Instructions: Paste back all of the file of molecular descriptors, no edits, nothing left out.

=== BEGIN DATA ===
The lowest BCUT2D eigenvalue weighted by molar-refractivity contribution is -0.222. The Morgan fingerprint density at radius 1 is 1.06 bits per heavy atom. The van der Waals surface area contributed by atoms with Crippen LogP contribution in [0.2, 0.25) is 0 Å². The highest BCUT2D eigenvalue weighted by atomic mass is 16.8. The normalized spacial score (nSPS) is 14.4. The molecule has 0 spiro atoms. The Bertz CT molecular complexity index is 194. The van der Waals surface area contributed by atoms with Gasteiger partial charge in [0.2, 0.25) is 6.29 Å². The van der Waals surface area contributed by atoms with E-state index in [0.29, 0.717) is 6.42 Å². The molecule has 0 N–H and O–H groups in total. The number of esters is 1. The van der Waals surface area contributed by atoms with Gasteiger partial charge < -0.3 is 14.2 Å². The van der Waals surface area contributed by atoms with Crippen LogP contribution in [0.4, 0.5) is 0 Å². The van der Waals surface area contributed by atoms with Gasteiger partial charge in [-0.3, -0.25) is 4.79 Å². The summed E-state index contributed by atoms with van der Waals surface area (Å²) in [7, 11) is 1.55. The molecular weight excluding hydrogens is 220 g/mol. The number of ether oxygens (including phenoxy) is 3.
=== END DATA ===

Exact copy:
The lowest BCUT2D eigenvalue weighted by molar-refractivity contribution is -0.222. The Morgan fingerprint density at radius 1 is 1.06 bits per heavy atom. The van der Waals surface area contributed by atoms with Crippen LogP contribution in [0.2, 0.25) is 0 Å². The highest BCUT2D eigenvalue weighted by atomic mass is 16.8. The normalized spacial score (nSPS) is 14.4. The molecule has 0 spiro atoms. The Bertz CT molecular complexity index is 194. The van der Waals surface area contributed by atoms with Gasteiger partial charge in [0.2, 0.25) is 6.29 Å². The van der Waals surface area contributed by atoms with E-state index in [0.29, 0.717) is 6.42 Å². The molecule has 0 N–H and O–H groups in total. The number of esters is 1. The van der Waals surface area contributed by atoms with Gasteiger partial charge < -0.3 is 14.2 Å². The van der Waals surface area contributed by atoms with Crippen LogP contribution in [0.4, 0.5) is 0 Å². The van der Waals surface area contributed by atoms with Gasteiger partial charge in [-0.3, -0.25) is 4.79 Å². The summed E-state index contributed by atoms with van der Waals surface area (Å²) in [7, 11) is 1.55. The molecular weight excluding hydrogens is 220 g/mol. The number of ether oxygens (including phenoxy) is 3.